Coleman and Turner are pretty game, although both perform in Josie Rourke’s listless production as if standing at an invisible bus stop
Nor does Steiner’s regulation, which ought to make every word count, push him or his characters towards any great linguistic invention.
Mostly, the restless, quick-changing scenes that criss-cross through time are a technical challenge, reminiscent of Nick Payne’s more complex drama Constellations, which ran in the West End two years ago.
This one is longer (at 90 minutes) and less forgiving on the eyelids. Coleman is inoffensive in her pink cashmere sweater and designer blue trackies. Turner is possibly even better looking in real life than on screen. Hunkier and more chiselled, with a Fred Flintstone five o’clock shadow.
She’s a bit neurotic and thinks he thinks she’s bad. His character flaws are harder to spot. But Robert Jones’s staging is pretty — domestic clutter displayed like a vast bank of emojis. Still, a story that actually provoked emotional involvement or tested the actors’ talents would have been nice.
- A version of this review appeared in earlier editions.
Magic and monsters at the end of your lane
The Ocean At The End Of The Lane
Verdict: Spectacle of imagination
Verdict: Sassy Southern charm
By Veronica Lee
‘Where does imagination stop and memory begin?’ asks Old Mrs Hempstock (Finty Williams) in Neil Gaiman’s fantastical The Ocean At The End Of The Lane. Where indeed, as the cast take us on a journey through time and dimensions in a deeply humane study of love and loss.
Joel Horwood’s adaptation is creepy in places, but also allows some comical moments, and Katy Rudd directs a talented cast
Boy (Keir Ogilvy), a bookish loner, is befriended by Lettie (Millie Hikasa), one of the otherworldly Hempstock family who live nearby; he is struggling after his mother’s death, and a new ‘lodger’, Ursula (Charlie Brooks), threatens to further disrupt family life with his dad (Trevor Fox) and sister (Laurie Ogden). Lettie leads the Boy through a thrilling coming-of-age adventure — involving magic, supernatural powers and battling a hideous, huge, flea-like creature — in which he learns who he can trust and that, in the real world, monsters actually come in human form.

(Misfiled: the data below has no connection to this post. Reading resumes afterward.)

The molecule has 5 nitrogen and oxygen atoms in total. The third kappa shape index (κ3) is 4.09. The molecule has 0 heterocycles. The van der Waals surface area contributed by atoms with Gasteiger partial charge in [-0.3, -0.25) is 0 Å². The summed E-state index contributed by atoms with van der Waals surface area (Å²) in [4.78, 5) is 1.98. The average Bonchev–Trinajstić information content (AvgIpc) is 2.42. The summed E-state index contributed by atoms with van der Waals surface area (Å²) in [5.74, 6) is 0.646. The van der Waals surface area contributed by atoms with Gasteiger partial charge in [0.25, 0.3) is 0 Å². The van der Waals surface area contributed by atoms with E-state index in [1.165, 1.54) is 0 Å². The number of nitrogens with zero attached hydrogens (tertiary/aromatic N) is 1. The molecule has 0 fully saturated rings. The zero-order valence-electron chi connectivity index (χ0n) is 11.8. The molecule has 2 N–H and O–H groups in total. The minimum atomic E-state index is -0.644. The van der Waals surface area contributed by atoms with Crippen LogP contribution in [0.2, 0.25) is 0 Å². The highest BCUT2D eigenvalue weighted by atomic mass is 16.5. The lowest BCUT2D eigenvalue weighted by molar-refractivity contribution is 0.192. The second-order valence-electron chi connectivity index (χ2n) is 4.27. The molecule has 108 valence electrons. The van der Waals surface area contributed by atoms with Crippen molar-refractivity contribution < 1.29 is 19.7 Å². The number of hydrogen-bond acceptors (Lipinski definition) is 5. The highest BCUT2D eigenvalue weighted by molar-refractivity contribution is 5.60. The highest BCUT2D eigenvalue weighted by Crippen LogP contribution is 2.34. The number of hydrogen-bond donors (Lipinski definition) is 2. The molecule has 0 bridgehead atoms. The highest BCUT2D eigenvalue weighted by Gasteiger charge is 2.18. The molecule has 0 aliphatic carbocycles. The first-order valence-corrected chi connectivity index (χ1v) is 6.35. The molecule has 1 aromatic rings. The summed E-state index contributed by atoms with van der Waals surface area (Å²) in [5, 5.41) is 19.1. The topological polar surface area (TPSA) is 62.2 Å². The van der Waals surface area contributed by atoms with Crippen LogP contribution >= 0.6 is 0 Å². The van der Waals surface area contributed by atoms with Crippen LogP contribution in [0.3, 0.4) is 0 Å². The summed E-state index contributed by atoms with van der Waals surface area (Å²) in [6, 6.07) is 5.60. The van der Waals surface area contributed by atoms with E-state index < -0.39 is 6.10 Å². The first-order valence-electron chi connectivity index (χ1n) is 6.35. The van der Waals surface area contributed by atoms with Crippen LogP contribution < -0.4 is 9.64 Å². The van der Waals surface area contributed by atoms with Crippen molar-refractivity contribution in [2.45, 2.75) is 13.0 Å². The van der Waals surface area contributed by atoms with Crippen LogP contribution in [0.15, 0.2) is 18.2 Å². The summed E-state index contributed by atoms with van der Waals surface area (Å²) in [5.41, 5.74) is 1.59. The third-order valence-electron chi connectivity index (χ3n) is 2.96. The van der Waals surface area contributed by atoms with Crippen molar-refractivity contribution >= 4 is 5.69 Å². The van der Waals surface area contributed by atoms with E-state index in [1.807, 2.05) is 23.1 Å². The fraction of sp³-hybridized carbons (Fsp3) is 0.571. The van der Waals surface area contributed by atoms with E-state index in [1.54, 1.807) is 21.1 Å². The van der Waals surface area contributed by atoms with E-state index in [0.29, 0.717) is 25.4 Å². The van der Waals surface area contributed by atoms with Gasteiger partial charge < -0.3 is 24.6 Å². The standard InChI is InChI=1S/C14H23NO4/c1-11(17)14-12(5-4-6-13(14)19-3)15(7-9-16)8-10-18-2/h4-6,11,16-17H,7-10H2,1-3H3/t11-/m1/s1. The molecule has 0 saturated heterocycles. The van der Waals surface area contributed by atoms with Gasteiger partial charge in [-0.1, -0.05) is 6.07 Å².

Joel Horwood’s adaptation is creepy in places, but also allows some comical moments, and Katy Rudd directs a talented cast. They are aided by Fly Davis’s imaginative set, which moves seamlessly from domestic settings to forest lairs, and where doors magically become portals into other worlds.
Robert Harling’s Steel Magnolias (made into a diva-licious film starring Julia Roberts and Dolly Parton in 1989) is set in a smalltown Louisiana beauty salon, with a script peppered with Southern sass — ‘There is no such thing as natural beauty,’ says salon owner Truvy (a droll Lucy Speed) to her assistant Annelle (Elizabeth Ayodele).